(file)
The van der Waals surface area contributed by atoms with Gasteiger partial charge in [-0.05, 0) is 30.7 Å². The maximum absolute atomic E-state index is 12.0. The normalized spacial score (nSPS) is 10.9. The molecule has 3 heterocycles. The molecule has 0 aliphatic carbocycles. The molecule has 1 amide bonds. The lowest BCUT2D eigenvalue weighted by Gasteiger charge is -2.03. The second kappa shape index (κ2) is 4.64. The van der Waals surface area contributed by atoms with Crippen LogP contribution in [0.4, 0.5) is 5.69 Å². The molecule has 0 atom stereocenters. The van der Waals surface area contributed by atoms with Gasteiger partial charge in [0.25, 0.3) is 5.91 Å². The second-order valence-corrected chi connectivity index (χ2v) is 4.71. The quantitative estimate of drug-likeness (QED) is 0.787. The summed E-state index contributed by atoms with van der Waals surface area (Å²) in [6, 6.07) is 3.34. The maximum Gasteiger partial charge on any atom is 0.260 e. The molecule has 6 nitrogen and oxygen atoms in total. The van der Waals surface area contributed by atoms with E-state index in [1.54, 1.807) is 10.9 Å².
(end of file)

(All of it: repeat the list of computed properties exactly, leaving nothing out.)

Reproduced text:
The van der Waals surface area contributed by atoms with Gasteiger partial charge in [-0.05, 0) is 30.7 Å². The maximum absolute atomic E-state index is 12.0. The normalized spacial score (nSPS) is 10.9. The molecule has 3 heterocycles. The molecule has 0 aliphatic carbocycles. The molecule has 1 amide bonds. The lowest BCUT2D eigenvalue weighted by Gasteiger charge is -2.03. The second kappa shape index (κ2) is 4.64. The van der Waals surface area contributed by atoms with Crippen LogP contribution in [0.4, 0.5) is 5.69 Å². The molecule has 0 atom stereocenters. The van der Waals surface area contributed by atoms with Gasteiger partial charge in [0.25, 0.3) is 5.91 Å². The second-order valence-corrected chi connectivity index (χ2v) is 4.71. The quantitative estimate of drug-likeness (QED) is 0.787. The summed E-state index contributed by atoms with van der Waals surface area (Å²) in [6, 6.07) is 3.34. The maximum Gasteiger partial charge on any atom is 0.260 e. The molecule has 6 nitrogen and oxygen atoms in total. The van der Waals surface area contributed by atoms with E-state index in [1.54, 1.807) is 10.9 Å².